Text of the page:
Atishayokti, aka: Atiśayokti, Atishaya-ukti; 5 Definition(s)
Atishayokti means something in Hinduism, Sanskrit, Marathi. If you want to know the exact meaning, history, etymology or English translation of this term then check out the descriptions on this page. Add your comment or reference to a book if you want to contribute to this summary article.
The Sanskrit term Atiśayokti can be transliterated into English as Atisayokti or Atishayokti, using the IAST transliteration scheme (?).
Natyashastra (theatrics and dramaturgy)
Atiśayokti (अतिशयोक्ति, “hyperbole”) refers to a type of Alaṃkāra (figure of speech).—Atiśayokti or hyperbole occurs, when the introsusception (adhyavasāya) is complete. When the viṣayin (i.e. upamāna or aprastuta) swallows up (or altogether takes in) the viṣaya (the subject on which something else is superimposed) and there is therefore an apprehension of identity, it is adhyavasāya.(Source): Shodhganga: Mankhaka a sanskrit literary genius (natya)
Atiśayokti (अतिशयोक्ति) refers to one of the 93 alaṃkāras (“figures of speech”) mentioned by Cirañjīva Bhaṭṭācārya (fl. 17th century) in his Kāvyavilāsa and is listed as one of the 89 arthālaṃkāras (figure of speech determined by the sense, as opposed to sound).—Atiśayokti is one of the important figures of speech. It has been admitted by almost all the famous Ālaṃkārikas (eg., Bhāmaha, Rudraṭa, Daṇḍin, Kuntaka, Mammaṭa). Bhāmaha is the first to mention this figure. He has taken it in a broader sense. In his opinion it is equivallent to vyakrokti which is the general essence of all the figures of speech.
Jayadeva has not given any general definition of atiśayokti, but he has defined and illustrated each of the six varieties of atiśayokti viz.
Cirañjīva has thought of in the line of Jayadeva, he has defined and illustrated four types of atiśayokti excluding capalātiśayokti and sambandhātiśayokti.(Source): Shodhganga: The Kavyavilasa of Ciranjiva Bhattacarya (natyashastra)
Natyashastra (नाट्यशास्त्र, nāṭyaśāstra) refers to both the ancient Indian tradition (śāstra) of performing arts, (nāṭya, e.g., theatrics, drama, dance, music), as well as the name of a Sanskrit work dealing with these subjects. It also teaches the rules for composing dramatic plays (nataka) and poetic works (kavya).
Languages of India and abroad
atiśayōkti (अतिशयोक्ति).—f S Exaggeration or hyperbole. 2 Loquacity.(Source): DDSA: The Molesworth Marathi and English Dictionary
atiśayōkti (अतिशयोक्ति).—f Exaggeration or hyperbole. Loquacity.(Source): DDSA: The Aryabhusan school dictionary, Marathi-English
Marathi is an Indo-European language having over 70 million native speakers people in (predominantly) Maharashtra India. Marathi, like many other Indo-Aryan languages, evolved from early forms of Prakrit, which itself is a subset of Sanskrit, one of the most ancient languages of the world.
1) exaggerated or hyperbolical language, extreme assertion.
2) a figure of speech, (corr. to hyperbole) said to be of 5 kinds in S. D., but of 4 in K. P.; निगीर्याध्यवसानं तु प्रकृतस्य परेण यत् । प्रस्तुतस्य यदन्यत्वं यद्यर्थोक्तौ च कल्पनम् ॥ कार्यकारणयोर्यश्च पौर्वापर्य- विपर्ययः । विज्ञेयातिसयोक्तिः सा (nigīryādhyavasānaṃ tu prakṛtasya pareṇa yat | prastutasya yadanyatvaṃ yadyarthoktau ca kalpanam || kāryakāraṇayoryaśca paurvāparya- viparyayaḥ | vijñeyātisayoktiḥ sā); Ex. of the first kind: कमल- मनम्भसि कमले च कुवलये तानि कनकलतिकायाम् । सा च सुकुमार- सुभगेत्युत्पातपरम्परा केयम् (kamala- manambhasi kamale ca kuvalaye tāni kanakalatikāyām | sā ca sukumāra- subhagetyutpātaparamparā keyam) ||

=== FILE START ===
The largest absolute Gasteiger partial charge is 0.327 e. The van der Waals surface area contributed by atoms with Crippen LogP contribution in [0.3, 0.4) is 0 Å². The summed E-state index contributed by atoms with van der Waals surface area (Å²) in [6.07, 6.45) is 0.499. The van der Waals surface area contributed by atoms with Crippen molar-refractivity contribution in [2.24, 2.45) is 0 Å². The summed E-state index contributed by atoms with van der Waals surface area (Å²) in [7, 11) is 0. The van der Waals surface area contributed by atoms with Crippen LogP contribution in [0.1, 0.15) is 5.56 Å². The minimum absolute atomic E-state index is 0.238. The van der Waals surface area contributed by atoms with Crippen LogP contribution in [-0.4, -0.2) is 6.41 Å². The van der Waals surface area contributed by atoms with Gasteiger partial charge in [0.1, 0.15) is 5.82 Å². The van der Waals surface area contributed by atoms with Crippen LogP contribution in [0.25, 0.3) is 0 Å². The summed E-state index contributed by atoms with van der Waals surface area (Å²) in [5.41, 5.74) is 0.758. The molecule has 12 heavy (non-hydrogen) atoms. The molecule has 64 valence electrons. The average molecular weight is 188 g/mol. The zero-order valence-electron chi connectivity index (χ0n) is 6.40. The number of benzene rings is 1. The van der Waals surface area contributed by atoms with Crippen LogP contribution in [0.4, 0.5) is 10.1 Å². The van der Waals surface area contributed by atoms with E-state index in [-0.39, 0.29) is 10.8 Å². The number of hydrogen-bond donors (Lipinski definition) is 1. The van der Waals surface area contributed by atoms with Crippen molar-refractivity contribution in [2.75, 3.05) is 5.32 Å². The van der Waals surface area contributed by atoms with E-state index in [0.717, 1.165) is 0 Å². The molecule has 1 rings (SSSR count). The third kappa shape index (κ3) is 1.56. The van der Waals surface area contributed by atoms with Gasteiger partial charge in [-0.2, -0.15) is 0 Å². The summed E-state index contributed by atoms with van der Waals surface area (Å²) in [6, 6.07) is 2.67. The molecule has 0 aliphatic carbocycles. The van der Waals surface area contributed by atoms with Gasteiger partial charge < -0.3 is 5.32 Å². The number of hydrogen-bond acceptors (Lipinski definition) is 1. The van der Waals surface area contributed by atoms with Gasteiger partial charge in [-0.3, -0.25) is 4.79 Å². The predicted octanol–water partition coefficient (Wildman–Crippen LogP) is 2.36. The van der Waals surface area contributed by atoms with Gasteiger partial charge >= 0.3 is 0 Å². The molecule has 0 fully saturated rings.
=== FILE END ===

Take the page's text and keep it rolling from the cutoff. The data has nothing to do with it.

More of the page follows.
Derivable forms: atiśayoktiḥ (अतिशयोक्तिः).
Atiśayokti is a Sanskrit compound consisting of the terms atiśaya and ukti (उक्ति).(Source): DDSA: The practical Sanskrit-English dictionary
Sanskrit, also spelled संस्कृतम् (saṃskṛtam), is an ancient language of India commonly seen as the grandmother of the Indo-European language family. Closely allied with Prakrit and Pali, Sanskrit is more exhaustive in both grammar and terms and has the most extensive collection of literature in the world, greatly surpassing its sister-languages Greek and Latin.
Search found 67 related definition(s) that might help you understand this better. Below you will find the 15 most relevant articles:
Atiśaya (अतिशय).—[śī-ac]1) Excess, pre-eminence, excellence; वीर्य° (vīrya°) R.3.62; महिम्नां (...
Sahokti (सहोक्ति) refers to one of the 93 alaṃkāras (“figures of speech”) mentioned by Cirañjīv...
Vakrokti (वक्रोक्ति) refers to one of the 93 alaṃkāras (“figures of speech”) mentioned by Cirañ...
Durukti (दुरुक्ति).—f. offensive speech, reproach, abuse, censure; लक्ष्मि क्षमस्व वचनीयमिदं दु...
Vyājokti (व्याजोक्ति) refers to one of the 93 alaṃkāras (“figures of speech”) mentioned by Cira...
Viśeṣokti (विशेषोक्ति) refers to one of the 93 alaṃkāras (“figures of speech”) mentioned by Cir...
Niratiśaya (निरतिशय).—a. unsurpassed, matchless, unrivalled; निरतिशयं गरिमाणं तेन जनन्याः स्मरन...
Priyokti (प्रियोक्ति).—f., Derivable forms: priyoktiḥ (प्रियोक्तिः).Priyokti is a Sanskrit comp...
Samāsokti (समासोक्ति) refers to one of the 93 alaṃkāras (“figures of speech”) mentioned by Cira...
Dvirukti (द्विरुक्ति).—Repetition of a word, or of a letter or of a root. See द्वित्व (dvitva).
ukti (उक्ति).—f Speech or speaking.
Anumānokti (अनुमानोक्ति).—f. reasoning; logical inference.Anumānokti is a Sanskrit compound con...
Saṃskṛtokti (संस्कृतोक्ति).—f. 1) a polished word or language. 2) a Sanskṛt word or expression....
Svayamukti (स्वयमुक्ति).—f. 1) voluntary declaraion. 2) information, deposition (in law). Deriv...
Uktiratnākara (उक्तिरत्नाकर).—(उक्तिरत्नाकर (uktiratnākara)') a short grammar work, written by ...
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